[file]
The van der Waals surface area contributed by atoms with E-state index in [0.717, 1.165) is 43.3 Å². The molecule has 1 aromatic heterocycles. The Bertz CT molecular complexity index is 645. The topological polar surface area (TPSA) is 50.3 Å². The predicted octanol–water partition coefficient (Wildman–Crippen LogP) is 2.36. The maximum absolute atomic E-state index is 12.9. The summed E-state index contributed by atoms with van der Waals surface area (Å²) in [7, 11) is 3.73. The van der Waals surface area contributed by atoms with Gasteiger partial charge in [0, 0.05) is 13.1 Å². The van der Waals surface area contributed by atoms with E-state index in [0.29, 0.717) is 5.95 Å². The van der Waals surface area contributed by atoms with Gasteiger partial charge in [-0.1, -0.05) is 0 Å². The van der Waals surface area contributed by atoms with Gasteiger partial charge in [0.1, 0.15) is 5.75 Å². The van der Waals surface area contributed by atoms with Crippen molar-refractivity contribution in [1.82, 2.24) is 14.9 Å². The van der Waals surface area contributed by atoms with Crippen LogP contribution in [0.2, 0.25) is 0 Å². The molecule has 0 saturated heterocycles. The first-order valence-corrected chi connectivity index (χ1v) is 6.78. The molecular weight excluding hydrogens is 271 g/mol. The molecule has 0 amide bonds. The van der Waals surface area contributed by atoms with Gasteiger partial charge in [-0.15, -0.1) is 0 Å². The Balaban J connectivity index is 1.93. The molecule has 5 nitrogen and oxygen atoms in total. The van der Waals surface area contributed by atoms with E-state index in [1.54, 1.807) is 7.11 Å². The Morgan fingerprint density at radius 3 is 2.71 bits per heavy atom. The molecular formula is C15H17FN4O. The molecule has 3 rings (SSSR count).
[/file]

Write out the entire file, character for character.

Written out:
The van der Waals surface area contributed by atoms with E-state index in [0.717, 1.165) is 43.3 Å². The molecule has 1 aromatic heterocycles. The Bertz CT molecular complexity index is 645. The topological polar surface area (TPSA) is 50.3 Å². The predicted octanol–water partition coefficient (Wildman–Crippen LogP) is 2.36. The maximum absolute atomic E-state index is 12.9. The summed E-state index contributed by atoms with van der Waals surface area (Å²) in [7, 11) is 3.73. The van der Waals surface area contributed by atoms with Gasteiger partial charge in [0, 0.05) is 13.1 Å². The van der Waals surface area contributed by atoms with E-state index in [0.29, 0.717) is 5.95 Å². The van der Waals surface area contributed by atoms with Gasteiger partial charge in [-0.1, -0.05) is 0 Å². The van der Waals surface area contributed by atoms with Gasteiger partial charge in [0.1, 0.15) is 5.75 Å². The van der Waals surface area contributed by atoms with Crippen molar-refractivity contribution in [1.82, 2.24) is 14.9 Å². The van der Waals surface area contributed by atoms with Crippen LogP contribution in [0.2, 0.25) is 0 Å². The molecule has 0 saturated heterocycles. The first-order valence-corrected chi connectivity index (χ1v) is 6.78. The molecular weight excluding hydrogens is 271 g/mol. The molecule has 0 amide bonds. The van der Waals surface area contributed by atoms with Gasteiger partial charge in [-0.15, -0.1) is 0 Å². The Balaban J connectivity index is 1.93. The molecule has 5 nitrogen and oxygen atoms in total. The van der Waals surface area contributed by atoms with E-state index in [1.54, 1.807) is 7.11 Å². The Morgan fingerprint density at radius 3 is 2.71 bits per heavy atom. The molecular formula is C15H17FN4O. The molecule has 3 rings (SSSR count).